A south-central Iowa school district is one step closer to being forced to shut down after the State Board of Education voted Thursday to continue it’s review of the organization. A financial review of the Russell School District in Lucas County showed the district is projected to spend $500,000 more than they are authorized to spend, which prompted the state board to begin what’s called a phase two review. That review turned up many more problems.
Education Department director, Judy Jeffrey, says the vote to move forward puts the district’s accrediting "in jeopardy." Jefferey says that means they will move into the next phase of the process to sit down with the school board and superintendent to outline "the serious deficiencies that we have found in this school district, and to work with them to see what should be the next course of action on their part."
Among the other deficiencies found in the department review: teachers teaching courses they weren’t certified to teach, missing or incomplete personnel records and a fleet of school buses that failed state inspections 69% of the time. Jeffrey says some of the deficiencies are "probably correctable" in the near future, while she says some are "much more serious", such as the projected budget deficit and managing the financial future of the district.
Jeffrey says the state board will move rapidly "because we are committed to making sure that those students in that school district receive the highest quality education, and we don’t want to interfere, we want to promote that." Jeffrey says the trouble in the Russell district came to light in the reporting of the district’s budget problems, the more intensive review was the first under new state guidelines.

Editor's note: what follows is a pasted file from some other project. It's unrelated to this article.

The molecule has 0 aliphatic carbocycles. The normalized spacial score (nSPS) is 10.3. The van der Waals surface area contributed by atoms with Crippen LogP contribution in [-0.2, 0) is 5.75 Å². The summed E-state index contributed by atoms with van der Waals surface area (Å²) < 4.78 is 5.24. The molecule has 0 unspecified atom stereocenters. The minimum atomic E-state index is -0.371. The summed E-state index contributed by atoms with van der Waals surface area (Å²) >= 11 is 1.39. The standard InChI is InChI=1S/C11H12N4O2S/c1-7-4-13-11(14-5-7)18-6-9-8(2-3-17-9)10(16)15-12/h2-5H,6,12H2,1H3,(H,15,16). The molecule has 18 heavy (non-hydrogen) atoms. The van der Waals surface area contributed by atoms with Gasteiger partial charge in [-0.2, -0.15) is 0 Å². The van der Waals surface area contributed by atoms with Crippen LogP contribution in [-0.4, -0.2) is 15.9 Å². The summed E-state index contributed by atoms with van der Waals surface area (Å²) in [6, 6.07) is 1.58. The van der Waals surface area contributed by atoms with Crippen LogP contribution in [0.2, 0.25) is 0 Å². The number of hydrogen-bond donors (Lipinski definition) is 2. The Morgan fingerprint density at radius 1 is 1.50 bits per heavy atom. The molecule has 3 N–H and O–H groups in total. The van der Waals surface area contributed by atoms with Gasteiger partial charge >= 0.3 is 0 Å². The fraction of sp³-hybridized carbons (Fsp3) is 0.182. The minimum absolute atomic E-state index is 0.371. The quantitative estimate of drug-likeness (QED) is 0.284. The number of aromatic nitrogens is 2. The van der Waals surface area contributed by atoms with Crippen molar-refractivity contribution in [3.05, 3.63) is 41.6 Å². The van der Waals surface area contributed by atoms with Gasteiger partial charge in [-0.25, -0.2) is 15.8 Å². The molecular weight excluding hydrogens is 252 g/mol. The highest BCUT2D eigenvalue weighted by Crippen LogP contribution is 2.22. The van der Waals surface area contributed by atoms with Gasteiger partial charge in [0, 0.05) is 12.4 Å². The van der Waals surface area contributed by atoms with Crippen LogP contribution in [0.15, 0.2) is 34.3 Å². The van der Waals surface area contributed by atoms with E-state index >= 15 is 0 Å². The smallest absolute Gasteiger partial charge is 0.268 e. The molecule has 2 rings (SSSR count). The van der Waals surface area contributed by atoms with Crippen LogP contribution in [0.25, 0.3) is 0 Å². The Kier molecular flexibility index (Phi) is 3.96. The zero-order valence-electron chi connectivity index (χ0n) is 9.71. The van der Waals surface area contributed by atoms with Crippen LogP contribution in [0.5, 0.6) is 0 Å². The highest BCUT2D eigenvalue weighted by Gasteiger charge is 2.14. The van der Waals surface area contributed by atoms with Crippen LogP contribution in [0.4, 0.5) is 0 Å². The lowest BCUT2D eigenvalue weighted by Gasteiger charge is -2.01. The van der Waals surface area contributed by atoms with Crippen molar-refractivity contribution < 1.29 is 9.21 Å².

Jefferey says they asked the legislature for a change, because they had not authority to take a district’s accreditation because of financial affairs, and this is the first district to fall under that new authority. Jefferey says there are other districts that have reported a negative budget balance, but she says the way the districts respond to the problems is important. She says this was an example where the district had not followed through on their corrective action plan approved by the school budget review committee, and that led to the phase two review.
Jefferey says technology has improved and allowed the state board to do a better job of reviewing the records of school districts. Jeffrey says she hopes this is a signal for the school districts that have not been paying attention to their oversight responsibilities, that the state Board of Education and Education Department take their responsibilities very seriously to hold the school district responsible to state regulations and providing the best education possible to students.
Another issued raised by the board, was the Russell district’s rate of open enrollment out of the district of 43% in the 2006-2007 school year — the state average is 5%. The Russell district listed an enrollment of 154 students for this school year.